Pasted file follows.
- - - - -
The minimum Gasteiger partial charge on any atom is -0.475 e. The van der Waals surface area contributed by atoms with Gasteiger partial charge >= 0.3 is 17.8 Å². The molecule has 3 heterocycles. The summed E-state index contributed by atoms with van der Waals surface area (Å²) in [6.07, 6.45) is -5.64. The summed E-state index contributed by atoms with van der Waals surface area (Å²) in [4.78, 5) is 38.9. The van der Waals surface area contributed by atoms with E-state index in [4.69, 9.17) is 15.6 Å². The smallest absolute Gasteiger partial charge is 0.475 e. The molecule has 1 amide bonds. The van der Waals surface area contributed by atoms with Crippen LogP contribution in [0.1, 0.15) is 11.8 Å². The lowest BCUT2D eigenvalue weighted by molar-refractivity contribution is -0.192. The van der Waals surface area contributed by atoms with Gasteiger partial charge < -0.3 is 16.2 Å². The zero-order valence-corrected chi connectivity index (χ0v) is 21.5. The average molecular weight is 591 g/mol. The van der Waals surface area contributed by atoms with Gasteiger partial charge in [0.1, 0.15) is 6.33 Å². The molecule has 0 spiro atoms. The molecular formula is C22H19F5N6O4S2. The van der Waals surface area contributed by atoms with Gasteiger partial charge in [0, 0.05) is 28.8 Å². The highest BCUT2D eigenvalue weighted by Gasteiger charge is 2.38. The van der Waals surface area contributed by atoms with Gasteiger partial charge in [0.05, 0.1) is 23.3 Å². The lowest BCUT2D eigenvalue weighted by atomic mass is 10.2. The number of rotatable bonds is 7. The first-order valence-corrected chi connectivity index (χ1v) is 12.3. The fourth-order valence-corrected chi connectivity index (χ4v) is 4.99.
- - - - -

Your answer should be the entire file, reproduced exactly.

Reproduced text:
The minimum Gasteiger partial charge on any atom is -0.475 e. The van der Waals surface area contributed by atoms with Gasteiger partial charge >= 0.3 is 17.8 Å². The molecule has 3 heterocycles. The summed E-state index contributed by atoms with van der Waals surface area (Å²) in [6.07, 6.45) is -5.64. The summed E-state index contributed by atoms with van der Waals surface area (Å²) in [4.78, 5) is 38.9. The van der Waals surface area contributed by atoms with E-state index in [4.69, 9.17) is 15.6 Å². The smallest absolute Gasteiger partial charge is 0.475 e. The molecule has 1 amide bonds. The van der Waals surface area contributed by atoms with Crippen LogP contribution in [0.1, 0.15) is 11.8 Å². The lowest BCUT2D eigenvalue weighted by molar-refractivity contribution is -0.192. The van der Waals surface area contributed by atoms with Gasteiger partial charge < -0.3 is 16.2 Å². The zero-order valence-corrected chi connectivity index (χ0v) is 21.5. The average molecular weight is 591 g/mol. The van der Waals surface area contributed by atoms with Gasteiger partial charge in [0.1, 0.15) is 6.33 Å². The molecule has 0 spiro atoms. The molecular formula is C22H19F5N6O4S2. The van der Waals surface area contributed by atoms with Gasteiger partial charge in [0, 0.05) is 28.8 Å². The highest BCUT2D eigenvalue weighted by Gasteiger charge is 2.38. The van der Waals surface area contributed by atoms with Gasteiger partial charge in [0.05, 0.1) is 23.3 Å². The lowest BCUT2D eigenvalue weighted by atomic mass is 10.2. The number of rotatable bonds is 7. The first-order valence-corrected chi connectivity index (χ1v) is 12.3. The fourth-order valence-corrected chi connectivity index (χ4v) is 4.99.